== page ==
This picture was painted in the fall of 1940 in Nice, where Matisse left Paris, occupied by the Germans. She demonstrates the artist’s transition to a simplified manner of writing. The female figure is so close to the viewer that her head and skirt are partially cut off by the frame. Compositionally the image is located in one plane. The artist emphasizes this with a clean, devoid of semitones, color, smooth black lines of contours and the location of the embroidery pattern.
A special decorative effect is created by a bold palette, including pure red, pink, blue and gold paint. The process of creating some of his paintings Matisse captured in photographs, allowing to follow his painstaking search for the “last” composition. Working on the “Romanian blouse”, the artist sought to simplify the form and make it more monumental.
There are 15 photos of the “Romanian blouse” at different stages of its “birth.” At the first stage of work, Matisse portrayed his heroine sitting on a chair. The richly embroidered Romanian blouse “plays” with a colorful background, as which the wallpaper is decorated with floral ornaments. In the second stage, the figure has retained its position – diagonally on the canvas – but now the artist is more interested in the “rhyming” of the luxuriant sleeve of the blouse and the curved back of the chair. Picture wallpaper here becomes easier and larger. At the third stage, the shape of the elbow and the folded palms of the girl change, again simplifying and as if rushing towards the shape of a circle. The chair and the wallpaper are still present here, but in the fourth stage, Matisse performs a dramatic compositional modernization of the picture. Disappear chair and wallpaper. A clear embroidery pattern on the blouse is preserved, but the figure of the heroine, slightly straightening up and “growing up” before her eyes, fills almost the entire space of the picture and generally takes on a distinct heart shape. The head of the girl is partially cut off by the upper edge of the canvas.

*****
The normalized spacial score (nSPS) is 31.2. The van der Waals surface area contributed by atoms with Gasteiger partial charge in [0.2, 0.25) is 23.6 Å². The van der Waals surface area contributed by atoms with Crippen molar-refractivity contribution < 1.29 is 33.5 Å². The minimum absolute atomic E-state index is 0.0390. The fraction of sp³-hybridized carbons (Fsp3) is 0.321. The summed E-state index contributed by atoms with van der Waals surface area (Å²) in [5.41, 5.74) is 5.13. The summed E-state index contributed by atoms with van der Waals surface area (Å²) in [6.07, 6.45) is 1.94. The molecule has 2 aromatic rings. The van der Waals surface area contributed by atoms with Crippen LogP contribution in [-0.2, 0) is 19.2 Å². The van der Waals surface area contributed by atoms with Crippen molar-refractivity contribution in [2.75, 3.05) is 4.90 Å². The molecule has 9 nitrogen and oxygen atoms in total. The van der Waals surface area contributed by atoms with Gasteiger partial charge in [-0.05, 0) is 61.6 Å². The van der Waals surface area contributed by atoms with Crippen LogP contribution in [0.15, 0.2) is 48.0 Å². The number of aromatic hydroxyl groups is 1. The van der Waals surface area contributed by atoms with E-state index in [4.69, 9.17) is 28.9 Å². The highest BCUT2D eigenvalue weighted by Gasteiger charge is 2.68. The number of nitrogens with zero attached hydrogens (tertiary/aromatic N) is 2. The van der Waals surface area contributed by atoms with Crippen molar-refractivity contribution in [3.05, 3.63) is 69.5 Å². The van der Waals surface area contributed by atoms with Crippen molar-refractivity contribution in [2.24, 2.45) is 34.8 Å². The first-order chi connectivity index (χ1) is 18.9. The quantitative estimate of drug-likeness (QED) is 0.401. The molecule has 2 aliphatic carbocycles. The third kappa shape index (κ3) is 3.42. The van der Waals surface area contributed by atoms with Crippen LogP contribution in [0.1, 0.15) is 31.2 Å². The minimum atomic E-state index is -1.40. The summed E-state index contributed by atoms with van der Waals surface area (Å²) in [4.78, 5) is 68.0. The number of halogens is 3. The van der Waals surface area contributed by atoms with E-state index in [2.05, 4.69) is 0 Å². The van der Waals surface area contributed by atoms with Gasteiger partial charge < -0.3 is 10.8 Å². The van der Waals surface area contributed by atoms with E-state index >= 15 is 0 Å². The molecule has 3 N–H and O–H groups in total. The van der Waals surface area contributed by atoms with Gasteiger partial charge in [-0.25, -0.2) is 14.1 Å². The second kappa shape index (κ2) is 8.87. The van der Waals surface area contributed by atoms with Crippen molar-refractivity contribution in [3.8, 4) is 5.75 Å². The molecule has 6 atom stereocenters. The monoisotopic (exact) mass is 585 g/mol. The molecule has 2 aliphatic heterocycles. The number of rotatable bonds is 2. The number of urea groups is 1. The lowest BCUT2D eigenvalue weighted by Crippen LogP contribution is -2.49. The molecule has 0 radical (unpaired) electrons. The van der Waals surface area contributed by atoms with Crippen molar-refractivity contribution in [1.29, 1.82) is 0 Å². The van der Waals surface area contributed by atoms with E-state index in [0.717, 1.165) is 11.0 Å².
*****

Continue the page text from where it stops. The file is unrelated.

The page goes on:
“Romanian blouse” is a very significant piece for Matisse. It is worth thinking about what happened in 1940, when it was created, in the world and what is depicted in the picture. It seems that Matisse does not notice at all the terrible “faults” that have distorted his contemporary world. Yes, so, probably, it was, by and large. Matisse is a consistent utopian. He lived as if on a “different” planet. And he called on all of us to follow his example, because then the “other” planet of Matisse would become “ours.” It has become a reality.
We considered it possible to bring here some thoughts of the artist about art. It seems to us that the best commentary on the presented masterpiece is not to be found. So. Expressiveness, from my point of view, does not lie in passions glowing on a human face or expressed in frantic movements. The whole composition of my picture is expressive: the places occupied by figures, empty spaces around, proportions – everything plays its part. Composition is the art of arranging, in one way or another, the various components of a whole in order to express the artist’s feelings.
In the picture, each part is noticeable, and each plays its intended role, whether it is a key or minor role. It follows that everything that does not play a useful role in the picture is harmful. I can not slavishly copy nature. I have to interpret nature and subordinate it to the spirit of my picture. The relationships found between the tones should lead to a living harmony of tones, to harmony, similar to a musical composition. What interests me most is not a still-life or landscape, but a human figure. It most of all gives me the opportunity to express my almost religious worship of life. I do not try to capture all the details of the face, and I don’t have to transfer them with anatomical accuracy. What I dream about is the art of balance, purity and serenity, in which there is nothing oppressive or suggestive.